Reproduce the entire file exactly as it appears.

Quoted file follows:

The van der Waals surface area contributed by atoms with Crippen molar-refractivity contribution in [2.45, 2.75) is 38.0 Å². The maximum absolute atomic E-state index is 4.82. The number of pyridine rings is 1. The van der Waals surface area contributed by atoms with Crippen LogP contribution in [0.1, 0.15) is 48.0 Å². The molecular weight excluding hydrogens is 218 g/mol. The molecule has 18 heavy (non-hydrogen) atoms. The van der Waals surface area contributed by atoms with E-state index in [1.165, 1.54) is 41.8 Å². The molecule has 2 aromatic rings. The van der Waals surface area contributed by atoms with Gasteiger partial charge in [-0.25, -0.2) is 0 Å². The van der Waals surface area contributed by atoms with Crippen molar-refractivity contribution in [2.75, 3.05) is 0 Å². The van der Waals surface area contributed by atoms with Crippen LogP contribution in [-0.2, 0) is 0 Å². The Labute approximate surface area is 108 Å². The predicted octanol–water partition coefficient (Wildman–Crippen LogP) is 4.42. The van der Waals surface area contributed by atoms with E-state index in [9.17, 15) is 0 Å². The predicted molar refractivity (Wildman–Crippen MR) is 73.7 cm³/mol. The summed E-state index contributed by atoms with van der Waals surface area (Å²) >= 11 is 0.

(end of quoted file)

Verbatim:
The van der Waals surface area contributed by atoms with Crippen molar-refractivity contribution in [2.45, 2.75) is 38.0 Å². The maximum absolute atomic E-state index is 4.82. The number of pyridine rings is 1. The van der Waals surface area contributed by atoms with Crippen LogP contribution in [0.1, 0.15) is 48.0 Å². The molecular weight excluding hydrogens is 218 g/mol. The molecule has 18 heavy (non-hydrogen) atoms. The van der Waals surface area contributed by atoms with E-state index in [1.165, 1.54) is 41.8 Å². The molecule has 2 aromatic rings. The van der Waals surface area contributed by atoms with Gasteiger partial charge in [-0.25, -0.2) is 0 Å². The van der Waals surface area contributed by atoms with Crippen molar-refractivity contribution in [2.75, 3.05) is 0 Å². The van der Waals surface area contributed by atoms with Crippen LogP contribution in [-0.2, 0) is 0 Å². The Labute approximate surface area is 108 Å². The predicted octanol–water partition coefficient (Wildman–Crippen LogP) is 4.42. The van der Waals surface area contributed by atoms with E-state index in [9.17, 15) is 0 Å². The predicted molar refractivity (Wildman–Crippen MR) is 73.7 cm³/mol. The summed E-state index contributed by atoms with van der Waals surface area (Å²) >= 11 is 0.